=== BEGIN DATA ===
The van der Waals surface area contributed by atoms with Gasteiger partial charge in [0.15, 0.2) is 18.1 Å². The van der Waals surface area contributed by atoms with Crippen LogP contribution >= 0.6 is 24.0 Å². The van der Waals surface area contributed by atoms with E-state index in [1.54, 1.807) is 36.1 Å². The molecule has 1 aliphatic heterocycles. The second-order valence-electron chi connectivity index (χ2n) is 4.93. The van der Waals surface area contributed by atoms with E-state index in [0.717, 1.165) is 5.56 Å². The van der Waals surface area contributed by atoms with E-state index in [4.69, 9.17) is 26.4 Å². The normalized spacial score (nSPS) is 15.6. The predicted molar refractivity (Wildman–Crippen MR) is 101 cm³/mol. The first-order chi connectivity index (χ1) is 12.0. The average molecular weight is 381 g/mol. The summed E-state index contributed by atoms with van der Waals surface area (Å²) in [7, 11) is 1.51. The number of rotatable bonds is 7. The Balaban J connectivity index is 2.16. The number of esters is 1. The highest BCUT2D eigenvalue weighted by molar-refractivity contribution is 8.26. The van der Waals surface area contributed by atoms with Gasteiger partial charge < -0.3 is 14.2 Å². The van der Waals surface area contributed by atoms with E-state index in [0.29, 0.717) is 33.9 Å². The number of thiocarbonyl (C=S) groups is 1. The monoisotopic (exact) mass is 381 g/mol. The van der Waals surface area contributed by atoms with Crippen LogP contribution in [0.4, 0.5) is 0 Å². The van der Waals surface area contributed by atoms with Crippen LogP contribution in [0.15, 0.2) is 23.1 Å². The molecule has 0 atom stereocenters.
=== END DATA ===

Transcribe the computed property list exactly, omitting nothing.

The van der Waals surface area contributed by atoms with Gasteiger partial charge in [0.15, 0.2) is 18.1 Å². The van der Waals surface area contributed by atoms with Crippen LogP contribution >= 0.6 is 24.0 Å². The van der Waals surface area contributed by atoms with E-state index in [1.54, 1.807) is 36.1 Å². The molecule has 1 aliphatic heterocycles. The second-order valence-electron chi connectivity index (χ2n) is 4.93. The van der Waals surface area contributed by atoms with E-state index in [0.717, 1.165) is 5.56 Å². The van der Waals surface area contributed by atoms with E-state index in [4.69, 9.17) is 26.4 Å². The normalized spacial score (nSPS) is 15.6. The predicted molar refractivity (Wildman–Crippen MR) is 101 cm³/mol. The first-order chi connectivity index (χ1) is 12.0. The average molecular weight is 381 g/mol. The summed E-state index contributed by atoms with van der Waals surface area (Å²) in [7, 11) is 1.51. The number of rotatable bonds is 7. The Balaban J connectivity index is 2.16. The number of esters is 1. The highest BCUT2D eigenvalue weighted by molar-refractivity contribution is 8.26. The van der Waals surface area contributed by atoms with Gasteiger partial charge < -0.3 is 14.2 Å². The van der Waals surface area contributed by atoms with E-state index in [0.29, 0.717) is 33.9 Å². The number of thiocarbonyl (C=S) groups is 1. The monoisotopic (exact) mass is 381 g/mol. The van der Waals surface area contributed by atoms with Crippen LogP contribution in [0.4, 0.5) is 0 Å². The van der Waals surface area contributed by atoms with Crippen LogP contribution in [0.15, 0.2) is 23.1 Å². The molecule has 0 atom stereocenters.